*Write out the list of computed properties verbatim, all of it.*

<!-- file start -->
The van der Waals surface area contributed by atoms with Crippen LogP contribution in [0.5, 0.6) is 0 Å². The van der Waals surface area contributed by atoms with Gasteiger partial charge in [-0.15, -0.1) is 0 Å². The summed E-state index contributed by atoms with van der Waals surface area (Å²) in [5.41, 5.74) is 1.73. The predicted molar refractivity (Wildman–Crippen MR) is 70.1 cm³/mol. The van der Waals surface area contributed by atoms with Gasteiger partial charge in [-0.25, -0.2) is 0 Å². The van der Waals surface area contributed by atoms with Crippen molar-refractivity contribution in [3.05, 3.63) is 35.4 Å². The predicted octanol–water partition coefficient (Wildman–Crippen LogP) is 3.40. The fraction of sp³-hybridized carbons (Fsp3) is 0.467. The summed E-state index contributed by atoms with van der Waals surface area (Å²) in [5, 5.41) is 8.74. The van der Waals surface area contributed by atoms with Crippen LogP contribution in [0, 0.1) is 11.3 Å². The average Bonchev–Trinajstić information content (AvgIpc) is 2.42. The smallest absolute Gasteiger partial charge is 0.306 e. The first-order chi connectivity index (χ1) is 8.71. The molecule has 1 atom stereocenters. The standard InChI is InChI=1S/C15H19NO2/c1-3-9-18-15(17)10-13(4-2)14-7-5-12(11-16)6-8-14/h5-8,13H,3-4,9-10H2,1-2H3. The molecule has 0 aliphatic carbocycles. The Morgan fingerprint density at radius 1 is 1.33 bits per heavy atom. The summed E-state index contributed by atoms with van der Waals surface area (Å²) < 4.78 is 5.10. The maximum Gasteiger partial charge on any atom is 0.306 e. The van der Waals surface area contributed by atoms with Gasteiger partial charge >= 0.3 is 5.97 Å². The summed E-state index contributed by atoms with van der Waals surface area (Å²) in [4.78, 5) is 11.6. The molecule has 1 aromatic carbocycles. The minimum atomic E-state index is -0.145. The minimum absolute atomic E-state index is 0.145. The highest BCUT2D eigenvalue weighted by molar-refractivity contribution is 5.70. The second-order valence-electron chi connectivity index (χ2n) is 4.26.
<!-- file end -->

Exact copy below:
The van der Waals surface area contributed by atoms with Crippen LogP contribution in [0.5, 0.6) is 0 Å². The van der Waals surface area contributed by atoms with Gasteiger partial charge in [-0.15, -0.1) is 0 Å². The summed E-state index contributed by atoms with van der Waals surface area (Å²) in [5.41, 5.74) is 1.73. The predicted molar refractivity (Wildman–Crippen MR) is 70.1 cm³/mol. The van der Waals surface area contributed by atoms with Gasteiger partial charge in [-0.25, -0.2) is 0 Å². The van der Waals surface area contributed by atoms with Crippen molar-refractivity contribution in [3.05, 3.63) is 35.4 Å². The predicted octanol–water partition coefficient (Wildman–Crippen LogP) is 3.40. The fraction of sp³-hybridized carbons (Fsp3) is 0.467. The summed E-state index contributed by atoms with van der Waals surface area (Å²) in [5, 5.41) is 8.74. The van der Waals surface area contributed by atoms with Crippen LogP contribution in [0, 0.1) is 11.3 Å². The average Bonchev–Trinajstić information content (AvgIpc) is 2.42. The smallest absolute Gasteiger partial charge is 0.306 e. The first-order chi connectivity index (χ1) is 8.71. The molecule has 1 atom stereocenters. The standard InChI is InChI=1S/C15H19NO2/c1-3-9-18-15(17)10-13(4-2)14-7-5-12(11-16)6-8-14/h5-8,13H,3-4,9-10H2,1-2H3. The molecule has 0 aliphatic carbocycles. The Morgan fingerprint density at radius 1 is 1.33 bits per heavy atom. The summed E-state index contributed by atoms with van der Waals surface area (Å²) < 4.78 is 5.10. The maximum Gasteiger partial charge on any atom is 0.306 e. The van der Waals surface area contributed by atoms with Gasteiger partial charge >= 0.3 is 5.97 Å². The summed E-state index contributed by atoms with van der Waals surface area (Å²) in [4.78, 5) is 11.6. The molecule has 1 aromatic carbocycles. The minimum atomic E-state index is -0.145. The minimum absolute atomic E-state index is 0.145. The highest BCUT2D eigenvalue weighted by molar-refractivity contribution is 5.70. The second-order valence-electron chi connectivity index (χ2n) is 4.26.